Rushabh Mehta is founder of Mumbai-based cloud software solutions startup Web Notes Technologies. The company’s web-based open source application ERPNext enables small businesses to manage their accounting, inventory and customer support. Last year it rejigged its product and go-to-market strategy. Read our previous post on them. Since then it has seen significant increase in the volume and better cash flows. Mehta, a prolific blogger, writes about his recent experiences with hiring for his young company.
Akhilesh walks into our small meeting room. He is young and slim, with pimpled face, spiked hair and a earring that tells me he’s a rebel. “You got 3 out of 20 in the aptitude test. That’s the lowest so far. Even if you had answered the questions randomly, you should have got 5,” I tell him as he walks in. It’s the second day of walk-in interviews for software developers at ERPNext. Before the interview, we start with an aptitude test with standard math and logical questions.
Akhilesh is probably the twentieth or thirtieth young kid, fresh out of college, who has taken the test and the response has been disappointing so far. With my new found love for writing I have also slipped in a writing question. Akhilesh writes in his essay that whatever they have taught him in college is trash. And it is clearly showing. Just when I am about to dismiss him, he tells me that he has written an ERP application on his own. Yeah right! Most kids have not even heard of an ERP. Maybe it’s a desperate move. “Why don’t you bring it on your laptop tomorrow if you really have made such an application. I am open to seeing it,” I tell him before showing him the door.
Hiring talented engineers is the Achilles heel for small software companies in India. Most bright young engineers want to work for the best companies in the world like Google and if not those, then the best ones in India like Infosys or TCS. Even those companies are constantly cribbing about the lack of genuine talent and employable candidates. The reasons are obvious and listed on many forums. Engineering colleges are mushrooming all over India like weeds, what is taught in those colleges has no bearing on reality, the students are evaluated on rote learning (or copying) skills and the professors are those who are usually unqualified to be placed in companies. Apart from a few elite colleges, what you get in the end is a batch of disillusioned young kids who are suddenly thrown into the real world without a parachute.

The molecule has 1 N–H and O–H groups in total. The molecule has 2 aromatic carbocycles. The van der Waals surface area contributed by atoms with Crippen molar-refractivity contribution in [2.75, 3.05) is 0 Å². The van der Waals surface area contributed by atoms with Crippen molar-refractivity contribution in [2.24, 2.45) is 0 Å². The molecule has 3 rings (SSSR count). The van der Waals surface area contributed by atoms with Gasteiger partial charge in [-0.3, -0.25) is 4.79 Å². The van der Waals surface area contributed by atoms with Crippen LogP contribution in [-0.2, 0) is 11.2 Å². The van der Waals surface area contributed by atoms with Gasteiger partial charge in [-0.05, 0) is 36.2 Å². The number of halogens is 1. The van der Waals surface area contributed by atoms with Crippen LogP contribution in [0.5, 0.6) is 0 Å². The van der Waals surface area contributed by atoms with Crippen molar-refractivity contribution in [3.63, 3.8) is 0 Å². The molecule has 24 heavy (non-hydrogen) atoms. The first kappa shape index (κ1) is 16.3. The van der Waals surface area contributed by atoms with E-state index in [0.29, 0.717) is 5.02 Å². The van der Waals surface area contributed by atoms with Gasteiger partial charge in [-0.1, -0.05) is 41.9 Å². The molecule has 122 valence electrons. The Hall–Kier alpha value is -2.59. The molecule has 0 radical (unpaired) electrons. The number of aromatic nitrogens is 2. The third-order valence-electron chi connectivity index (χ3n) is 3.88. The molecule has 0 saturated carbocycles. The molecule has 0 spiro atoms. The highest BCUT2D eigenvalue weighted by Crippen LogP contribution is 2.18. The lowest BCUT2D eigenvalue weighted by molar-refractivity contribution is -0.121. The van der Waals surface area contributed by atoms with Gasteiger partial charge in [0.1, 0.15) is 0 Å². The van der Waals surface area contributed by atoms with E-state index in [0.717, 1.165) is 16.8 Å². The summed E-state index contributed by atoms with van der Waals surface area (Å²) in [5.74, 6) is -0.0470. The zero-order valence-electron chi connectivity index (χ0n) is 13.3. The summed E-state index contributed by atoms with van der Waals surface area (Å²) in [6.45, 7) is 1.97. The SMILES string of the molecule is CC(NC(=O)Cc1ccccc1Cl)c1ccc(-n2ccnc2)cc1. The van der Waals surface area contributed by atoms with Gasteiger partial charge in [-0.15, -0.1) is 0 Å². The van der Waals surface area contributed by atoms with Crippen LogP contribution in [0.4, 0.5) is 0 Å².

There are other factors too. There is a wide gap between kids of high and low income families. Kids who come from high income families are Anglophones, very confident and aspire to work in multinational corporations. They look down upon the vernaculars, kids who come from lower income groups, speak bad English and lack confidence. The kind of candidates that are in demand are those who belong to the high income group. And we were sure that those candidates would never work in a nameless, if not faceless, startup like us. What we were looking for was raw talent, the kind that slips through the cracks. But it was turning out to be like finding a needle in the haystack. The candidates that we were getting were mostly fresh out of college and had been unable to find a job for many months.
Sunil had scored 15 in the aptitude test. The highest so far. He was tall and confident, with his combed hair and a full sleeved shirt. “Sunil, you are the brightest of the lot so far, but why did you not attempt any technical question?” I ask. He says that he is not sure about web development. But many of the questions, like how do you check if a user has entered a valid email address, were not web related, so I persisted. “Do you practice writing code in your free time?” I found this question to be the fastest way to cut to the chase. “Yes I read about code.” This is the standard answer most candidates gave. Which is like reading about riding a professional bike when you can barely balance yourself on one. “Sunil, you are such a bright kid,” I tell him, “why don’t you practice by doing some personal projects? I can’t take you unless you know how to write code.” Before leaving, he tells me that he is very keen on working and will be happy if I can spare him an hour to help him get started on code.
On the third day so many candidates come in that we have to borrow chairs from our neighbouring office. To speed up the process, we decide to ditch the aptitude test and directly take quick interviews. Anand and I sit in the cabin and ask the candidates to come in one by one. It was not unlike a television reality talent show where anyone who wants instant fame walks in front of celebrity judges. In our office, we rarely get to meet people since our customers are all online, so this was turning out to be an interesting experience.
We saw people of a wide variety come in. Some of the stark realities of India were also on display. Many girls, specially from lower income groups, were clearly suffering from malnutrition and appeared stunted compared to the boys, who seemed heftier, showing India’s preference for children of one gender. India’s lust for the Queen’s language was also in clear display. I felt for the vernacular candidates who not only appeared unsure of their answers but also scared, maybe for life.
Images Credit: Rushabh Mehta & StartupCentral